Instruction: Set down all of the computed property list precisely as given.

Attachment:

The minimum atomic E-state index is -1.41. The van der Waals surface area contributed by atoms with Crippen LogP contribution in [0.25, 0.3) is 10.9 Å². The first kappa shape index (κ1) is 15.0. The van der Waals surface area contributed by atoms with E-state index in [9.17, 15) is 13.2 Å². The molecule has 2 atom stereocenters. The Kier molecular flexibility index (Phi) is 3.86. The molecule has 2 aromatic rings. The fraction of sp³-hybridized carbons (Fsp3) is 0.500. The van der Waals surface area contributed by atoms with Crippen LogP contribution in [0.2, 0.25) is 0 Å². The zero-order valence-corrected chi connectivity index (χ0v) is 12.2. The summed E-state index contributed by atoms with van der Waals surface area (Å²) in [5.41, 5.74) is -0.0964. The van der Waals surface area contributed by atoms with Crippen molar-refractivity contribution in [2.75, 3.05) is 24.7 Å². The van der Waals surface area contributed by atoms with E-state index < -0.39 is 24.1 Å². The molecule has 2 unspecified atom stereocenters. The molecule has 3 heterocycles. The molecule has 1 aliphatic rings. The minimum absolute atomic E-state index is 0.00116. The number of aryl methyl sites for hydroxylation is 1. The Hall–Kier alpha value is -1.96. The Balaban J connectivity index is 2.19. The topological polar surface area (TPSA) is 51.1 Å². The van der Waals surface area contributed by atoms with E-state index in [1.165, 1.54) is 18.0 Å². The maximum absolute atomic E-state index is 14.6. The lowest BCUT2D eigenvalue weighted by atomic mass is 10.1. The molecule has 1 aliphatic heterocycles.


The minimum atomic E-state index is -1.41. The van der Waals surface area contributed by atoms with Crippen LogP contribution in [0.25, 0.3) is 10.9 Å². The first kappa shape index (κ1) is 15.0. The van der Waals surface area contributed by atoms with E-state index in [9.17, 15) is 13.2 Å². The molecule has 2 atom stereocenters. The Kier molecular flexibility index (Phi) is 3.86. The molecule has 2 aromatic rings. The fraction of sp³-hybridized carbons (Fsp3) is 0.500. The van der Waals surface area contributed by atoms with Crippen LogP contribution in [0.2, 0.25) is 0 Å². The zero-order valence-corrected chi connectivity index (χ0v) is 12.2. The summed E-state index contributed by atoms with van der Waals surface area (Å²) in [5.41, 5.74) is -0.0964. The van der Waals surface area contributed by atoms with Crippen molar-refractivity contribution in [2.75, 3.05) is 24.7 Å². The van der Waals surface area contributed by atoms with E-state index < -0.39 is 24.1 Å². The molecule has 2 unspecified atom stereocenters. The molecule has 3 heterocycles. The molecule has 1 aliphatic rings. The minimum absolute atomic E-state index is 0.00116. The number of aryl methyl sites for hydroxylation is 1. The Hall–Kier alpha value is -1.96. The Balaban J connectivity index is 2.19. The topological polar surface area (TPSA) is 51.1 Å². The van der Waals surface area contributed by atoms with E-state index in [1.165, 1.54) is 18.0 Å². The maximum absolute atomic E-state index is 14.6. The lowest BCUT2D eigenvalue weighted by atomic mass is 10.1. The molecule has 1 aliphatic heterocycles.